We are now running online interviews with 13-17 year-old teens who have been diagnosed with ADHD to learn more about their goals and experiences. The interviews are 1-hour long and teens are given a $25 electronic Amazon gift card in appreciation for their time. For more information about this research study, please take a look at this flyer and contact the lead researcher, Mahsa Sadeghi (email@example.com), for more information and/or to participate.
The Child and Adolescent Neuropsychology Lab ("CAN Lab") is located in the Department of Psychology at the University of Waterloo. Research in the lab focuses on the development of executive control, a collection of inter-related skills that promote purposeful, goal-oriented behaviour. Intuition tells us that executive skills play an important role in our ability to navigate the changing demands of our everyday environments (as when, for example, we are required to juggle competing demands for our time, shift priorities, and keep track of important information). Although much work has been done examining how executive control develops, our understanding of executive skills in children and adolescents is still limited. How is executive control organized during development, how do specific executive skills improve as children age, and why might these skills be important in a developmental context? These are some of the questions that our studies aim to address in the context of typical and atypical development. The overarching goal of the CAN Lab is to find ways of intervening with children to produce more positive mental health outcomes via interventions that strengthen executive skills.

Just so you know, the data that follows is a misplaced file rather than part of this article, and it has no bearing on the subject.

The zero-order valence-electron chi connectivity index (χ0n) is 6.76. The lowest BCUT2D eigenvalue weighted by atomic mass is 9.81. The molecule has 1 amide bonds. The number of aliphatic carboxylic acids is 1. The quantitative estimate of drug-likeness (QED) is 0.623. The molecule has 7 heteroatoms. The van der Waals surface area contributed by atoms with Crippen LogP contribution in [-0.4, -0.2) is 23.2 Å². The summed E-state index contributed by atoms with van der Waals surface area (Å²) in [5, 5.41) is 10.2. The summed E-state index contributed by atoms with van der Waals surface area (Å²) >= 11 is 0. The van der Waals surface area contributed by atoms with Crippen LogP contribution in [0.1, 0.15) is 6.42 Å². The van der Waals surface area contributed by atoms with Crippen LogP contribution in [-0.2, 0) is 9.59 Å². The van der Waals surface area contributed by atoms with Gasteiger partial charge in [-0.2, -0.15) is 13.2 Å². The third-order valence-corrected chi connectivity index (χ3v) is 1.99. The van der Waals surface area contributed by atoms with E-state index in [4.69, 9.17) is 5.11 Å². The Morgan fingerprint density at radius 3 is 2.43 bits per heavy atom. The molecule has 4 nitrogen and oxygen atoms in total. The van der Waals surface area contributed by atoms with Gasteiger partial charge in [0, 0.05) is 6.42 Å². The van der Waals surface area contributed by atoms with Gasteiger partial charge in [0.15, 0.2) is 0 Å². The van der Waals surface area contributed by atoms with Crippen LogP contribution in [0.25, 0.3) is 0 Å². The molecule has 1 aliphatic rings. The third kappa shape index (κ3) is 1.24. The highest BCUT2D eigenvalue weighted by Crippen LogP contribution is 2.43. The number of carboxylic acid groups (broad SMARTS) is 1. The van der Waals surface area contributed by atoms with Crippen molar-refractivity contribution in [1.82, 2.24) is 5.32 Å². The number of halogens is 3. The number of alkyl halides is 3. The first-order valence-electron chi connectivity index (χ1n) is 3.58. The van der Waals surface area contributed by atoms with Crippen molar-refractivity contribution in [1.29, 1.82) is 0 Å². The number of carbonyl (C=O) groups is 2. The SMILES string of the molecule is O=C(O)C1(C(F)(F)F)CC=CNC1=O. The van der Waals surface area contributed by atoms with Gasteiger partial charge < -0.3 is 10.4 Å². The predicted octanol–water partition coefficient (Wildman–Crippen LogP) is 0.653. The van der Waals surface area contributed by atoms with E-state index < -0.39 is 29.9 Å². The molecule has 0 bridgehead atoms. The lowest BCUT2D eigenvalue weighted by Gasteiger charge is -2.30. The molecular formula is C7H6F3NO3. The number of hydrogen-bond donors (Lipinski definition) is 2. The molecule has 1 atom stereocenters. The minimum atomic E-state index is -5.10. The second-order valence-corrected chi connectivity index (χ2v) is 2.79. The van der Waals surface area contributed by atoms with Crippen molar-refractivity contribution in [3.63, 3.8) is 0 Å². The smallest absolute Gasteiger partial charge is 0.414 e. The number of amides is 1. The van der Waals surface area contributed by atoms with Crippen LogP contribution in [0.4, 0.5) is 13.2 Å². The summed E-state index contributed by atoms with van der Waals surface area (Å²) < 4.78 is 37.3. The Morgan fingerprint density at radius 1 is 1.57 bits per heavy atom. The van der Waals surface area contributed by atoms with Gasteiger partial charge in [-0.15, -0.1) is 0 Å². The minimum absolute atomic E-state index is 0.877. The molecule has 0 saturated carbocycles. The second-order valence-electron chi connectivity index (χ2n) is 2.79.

- July 20, 2020
Rebecca Trossman is publishng more of her Master's work in which she establishes in both undergraduate students and a community sample of adults that EF-challenges mediate an association between adverse childhood experiences (ACEs) and health.
- June 22, 2020
In a follow-up to Gabel & McAuley (2018), we now provide more compelling evidence that negative mood has the potential to help or hinder performance on some kinds of EF tasks pending one's level of emotional reactivity. Our work suggests that emotional reactivity is an important moderator of the interplay between affect and cognition - perhaps because it influences whether a bad mood increases cognitive load (e.g., for low-reactive individuals) or serves as an informational cue that promotes analytic thinking (e.g., for high-reactive individuals).
- May 23, 2020
Student Rebecca Trossman has published the first of her Master's studies demonstrating that real-world challenges in the application of executive skills mediate an association between exposure to childhood adversities and the emergence of mental health concerns in young adults. Her work is an important step in elucidating underlying mechanisms that may explain why childhood adversity exposure (ACEs) exerts a deleterious impact on multiple facets of health in later life.